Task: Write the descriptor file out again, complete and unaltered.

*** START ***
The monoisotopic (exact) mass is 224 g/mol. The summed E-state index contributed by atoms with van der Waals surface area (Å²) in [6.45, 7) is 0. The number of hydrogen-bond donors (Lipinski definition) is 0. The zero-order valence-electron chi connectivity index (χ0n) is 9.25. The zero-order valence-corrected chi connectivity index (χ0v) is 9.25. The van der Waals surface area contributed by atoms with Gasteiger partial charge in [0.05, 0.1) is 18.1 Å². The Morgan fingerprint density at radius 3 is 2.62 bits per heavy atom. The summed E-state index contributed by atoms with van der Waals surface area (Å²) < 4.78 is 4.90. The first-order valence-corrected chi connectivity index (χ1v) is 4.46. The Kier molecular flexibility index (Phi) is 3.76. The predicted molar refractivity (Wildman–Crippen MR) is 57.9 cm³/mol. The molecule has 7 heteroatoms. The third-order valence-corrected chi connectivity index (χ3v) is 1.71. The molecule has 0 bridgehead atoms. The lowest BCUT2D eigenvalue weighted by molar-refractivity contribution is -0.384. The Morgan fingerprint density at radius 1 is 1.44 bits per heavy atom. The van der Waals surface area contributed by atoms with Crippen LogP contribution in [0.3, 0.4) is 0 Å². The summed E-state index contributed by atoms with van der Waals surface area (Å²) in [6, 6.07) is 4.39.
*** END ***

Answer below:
The monoisotopic (exact) mass is 224 g/mol. The summed E-state index contributed by atoms with van der Waals surface area (Å²) in [6.45, 7) is 0. The number of hydrogen-bond donors (Lipinski definition) is 0. The zero-order valence-electron chi connectivity index (χ0n) is 9.25. The zero-order valence-corrected chi connectivity index (χ0v) is 9.25. The van der Waals surface area contributed by atoms with Gasteiger partial charge in [0.05, 0.1) is 18.1 Å². The Morgan fingerprint density at radius 3 is 2.62 bits per heavy atom. The summed E-state index contributed by atoms with van der Waals surface area (Å²) < 4.78 is 4.90. The first-order valence-corrected chi connectivity index (χ1v) is 4.46. The Kier molecular flexibility index (Phi) is 3.76. The predicted molar refractivity (Wildman–Crippen MR) is 57.9 cm³/mol. The molecule has 7 heteroatoms. The third-order valence-corrected chi connectivity index (χ3v) is 1.71. The molecule has 0 bridgehead atoms. The lowest BCUT2D eigenvalue weighted by molar-refractivity contribution is -0.384. The Morgan fingerprint density at radius 1 is 1.44 bits per heavy atom. The van der Waals surface area contributed by atoms with Crippen LogP contribution in [0.3, 0.4) is 0 Å². The summed E-state index contributed by atoms with van der Waals surface area (Å²) in [6, 6.07) is 4.39.